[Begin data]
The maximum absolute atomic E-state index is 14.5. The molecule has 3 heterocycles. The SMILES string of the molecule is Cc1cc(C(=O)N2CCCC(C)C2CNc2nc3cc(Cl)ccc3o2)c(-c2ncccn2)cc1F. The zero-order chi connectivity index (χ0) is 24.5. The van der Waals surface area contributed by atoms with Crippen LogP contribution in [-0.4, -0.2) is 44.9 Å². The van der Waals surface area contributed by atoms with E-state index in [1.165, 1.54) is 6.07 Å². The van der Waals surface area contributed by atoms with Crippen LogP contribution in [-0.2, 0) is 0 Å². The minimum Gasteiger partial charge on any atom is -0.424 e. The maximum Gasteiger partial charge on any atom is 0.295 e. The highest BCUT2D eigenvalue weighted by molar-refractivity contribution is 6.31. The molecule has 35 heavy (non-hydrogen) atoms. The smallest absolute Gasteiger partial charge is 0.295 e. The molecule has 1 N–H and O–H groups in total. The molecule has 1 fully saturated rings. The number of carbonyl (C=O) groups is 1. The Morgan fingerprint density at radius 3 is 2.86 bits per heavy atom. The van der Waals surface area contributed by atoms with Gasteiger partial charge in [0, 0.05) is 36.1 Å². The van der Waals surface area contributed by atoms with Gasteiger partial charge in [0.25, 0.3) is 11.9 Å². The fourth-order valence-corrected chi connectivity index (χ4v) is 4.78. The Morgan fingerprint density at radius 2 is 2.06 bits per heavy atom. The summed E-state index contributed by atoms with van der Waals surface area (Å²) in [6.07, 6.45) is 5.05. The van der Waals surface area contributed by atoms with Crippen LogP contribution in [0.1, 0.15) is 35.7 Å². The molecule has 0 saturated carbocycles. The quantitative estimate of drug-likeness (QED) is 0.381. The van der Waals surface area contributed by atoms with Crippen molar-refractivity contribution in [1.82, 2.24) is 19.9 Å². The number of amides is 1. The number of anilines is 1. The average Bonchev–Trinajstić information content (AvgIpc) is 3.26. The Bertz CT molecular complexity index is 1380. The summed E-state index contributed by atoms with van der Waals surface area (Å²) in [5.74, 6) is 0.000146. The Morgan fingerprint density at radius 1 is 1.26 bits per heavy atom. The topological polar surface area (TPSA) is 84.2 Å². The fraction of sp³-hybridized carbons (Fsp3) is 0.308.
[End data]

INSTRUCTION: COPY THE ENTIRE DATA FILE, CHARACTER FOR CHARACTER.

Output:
The maximum absolute atomic E-state index is 14.5. The molecule has 3 heterocycles. The SMILES string of the molecule is Cc1cc(C(=O)N2CCCC(C)C2CNc2nc3cc(Cl)ccc3o2)c(-c2ncccn2)cc1F. The zero-order chi connectivity index (χ0) is 24.5. The van der Waals surface area contributed by atoms with Crippen LogP contribution in [-0.4, -0.2) is 44.9 Å². The van der Waals surface area contributed by atoms with E-state index in [1.165, 1.54) is 6.07 Å². The van der Waals surface area contributed by atoms with Crippen LogP contribution in [-0.2, 0) is 0 Å². The minimum Gasteiger partial charge on any atom is -0.424 e. The maximum Gasteiger partial charge on any atom is 0.295 e. The highest BCUT2D eigenvalue weighted by molar-refractivity contribution is 6.31. The molecule has 35 heavy (non-hydrogen) atoms. The smallest absolute Gasteiger partial charge is 0.295 e. The molecule has 1 N–H and O–H groups in total. The molecule has 1 fully saturated rings. The number of carbonyl (C=O) groups is 1. The Morgan fingerprint density at radius 3 is 2.86 bits per heavy atom. The van der Waals surface area contributed by atoms with Gasteiger partial charge in [0, 0.05) is 36.1 Å². The van der Waals surface area contributed by atoms with Gasteiger partial charge in [0.25, 0.3) is 11.9 Å². The fourth-order valence-corrected chi connectivity index (χ4v) is 4.78. The Morgan fingerprint density at radius 2 is 2.06 bits per heavy atom. The summed E-state index contributed by atoms with van der Waals surface area (Å²) in [6.07, 6.45) is 5.05. The van der Waals surface area contributed by atoms with Crippen LogP contribution in [0.1, 0.15) is 35.7 Å². The molecule has 0 saturated carbocycles. The quantitative estimate of drug-likeness (QED) is 0.381. The van der Waals surface area contributed by atoms with Crippen molar-refractivity contribution in [1.82, 2.24) is 19.9 Å². The number of amides is 1. The number of anilines is 1. The average Bonchev–Trinajstić information content (AvgIpc) is 3.26. The Bertz CT molecular complexity index is 1380. The summed E-state index contributed by atoms with van der Waals surface area (Å²) in [5.74, 6) is 0.000146. The Morgan fingerprint density at radius 1 is 1.26 bits per heavy atom. The topological polar surface area (TPSA) is 84.2 Å². The fraction of sp³-hybridized carbons (Fsp3) is 0.308.